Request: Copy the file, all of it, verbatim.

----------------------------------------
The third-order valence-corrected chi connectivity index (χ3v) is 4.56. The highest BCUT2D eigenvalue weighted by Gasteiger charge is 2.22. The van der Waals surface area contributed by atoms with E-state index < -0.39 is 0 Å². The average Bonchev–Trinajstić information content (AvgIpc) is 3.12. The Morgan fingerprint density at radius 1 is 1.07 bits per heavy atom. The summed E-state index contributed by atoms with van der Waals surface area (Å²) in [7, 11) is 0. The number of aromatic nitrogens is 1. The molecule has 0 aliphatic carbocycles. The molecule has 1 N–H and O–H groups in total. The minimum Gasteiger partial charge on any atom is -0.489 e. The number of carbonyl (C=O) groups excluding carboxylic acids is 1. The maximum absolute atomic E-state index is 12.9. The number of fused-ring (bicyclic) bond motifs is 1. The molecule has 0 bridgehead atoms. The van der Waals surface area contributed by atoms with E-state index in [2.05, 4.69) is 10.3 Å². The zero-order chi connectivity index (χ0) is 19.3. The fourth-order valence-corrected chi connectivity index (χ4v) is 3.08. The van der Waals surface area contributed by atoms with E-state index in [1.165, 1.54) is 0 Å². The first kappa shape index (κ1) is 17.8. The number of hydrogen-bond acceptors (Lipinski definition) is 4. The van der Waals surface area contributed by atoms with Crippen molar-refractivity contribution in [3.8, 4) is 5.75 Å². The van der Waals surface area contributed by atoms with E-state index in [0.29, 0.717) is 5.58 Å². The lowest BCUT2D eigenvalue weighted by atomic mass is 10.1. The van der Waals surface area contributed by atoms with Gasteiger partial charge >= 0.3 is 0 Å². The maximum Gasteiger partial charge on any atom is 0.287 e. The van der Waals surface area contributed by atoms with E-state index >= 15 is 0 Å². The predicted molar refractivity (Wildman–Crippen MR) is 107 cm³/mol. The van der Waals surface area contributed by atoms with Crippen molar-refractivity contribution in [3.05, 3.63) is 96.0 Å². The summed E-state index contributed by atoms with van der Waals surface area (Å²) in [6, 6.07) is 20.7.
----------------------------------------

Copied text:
The third-order valence-corrected chi connectivity index (χ3v) is 4.56. The highest BCUT2D eigenvalue weighted by Gasteiger charge is 2.22. The van der Waals surface area contributed by atoms with E-state index < -0.39 is 0 Å². The average Bonchev–Trinajstić information content (AvgIpc) is 3.12. The Morgan fingerprint density at radius 1 is 1.07 bits per heavy atom. The summed E-state index contributed by atoms with van der Waals surface area (Å²) in [7, 11) is 0. The number of aromatic nitrogens is 1. The molecule has 0 aliphatic carbocycles. The molecule has 1 N–H and O–H groups in total. The minimum Gasteiger partial charge on any atom is -0.489 e. The number of carbonyl (C=O) groups excluding carboxylic acids is 1. The maximum absolute atomic E-state index is 12.9. The number of fused-ring (bicyclic) bond motifs is 1. The molecule has 0 bridgehead atoms. The van der Waals surface area contributed by atoms with E-state index in [2.05, 4.69) is 10.3 Å². The zero-order chi connectivity index (χ0) is 19.3. The fourth-order valence-corrected chi connectivity index (χ4v) is 3.08. The van der Waals surface area contributed by atoms with E-state index in [1.165, 1.54) is 0 Å². The first kappa shape index (κ1) is 17.8. The number of hydrogen-bond acceptors (Lipinski definition) is 4. The van der Waals surface area contributed by atoms with Crippen molar-refractivity contribution in [3.8, 4) is 5.75 Å². The van der Waals surface area contributed by atoms with E-state index in [0.29, 0.717) is 5.58 Å². The lowest BCUT2D eigenvalue weighted by atomic mass is 10.1. The van der Waals surface area contributed by atoms with Gasteiger partial charge >= 0.3 is 0 Å². The maximum Gasteiger partial charge on any atom is 0.287 e. The van der Waals surface area contributed by atoms with E-state index >= 15 is 0 Å². The predicted molar refractivity (Wildman–Crippen MR) is 107 cm³/mol. The van der Waals surface area contributed by atoms with Crippen molar-refractivity contribution in [3.05, 3.63) is 96.0 Å². The summed E-state index contributed by atoms with van der Waals surface area (Å²) in [6, 6.07) is 20.7.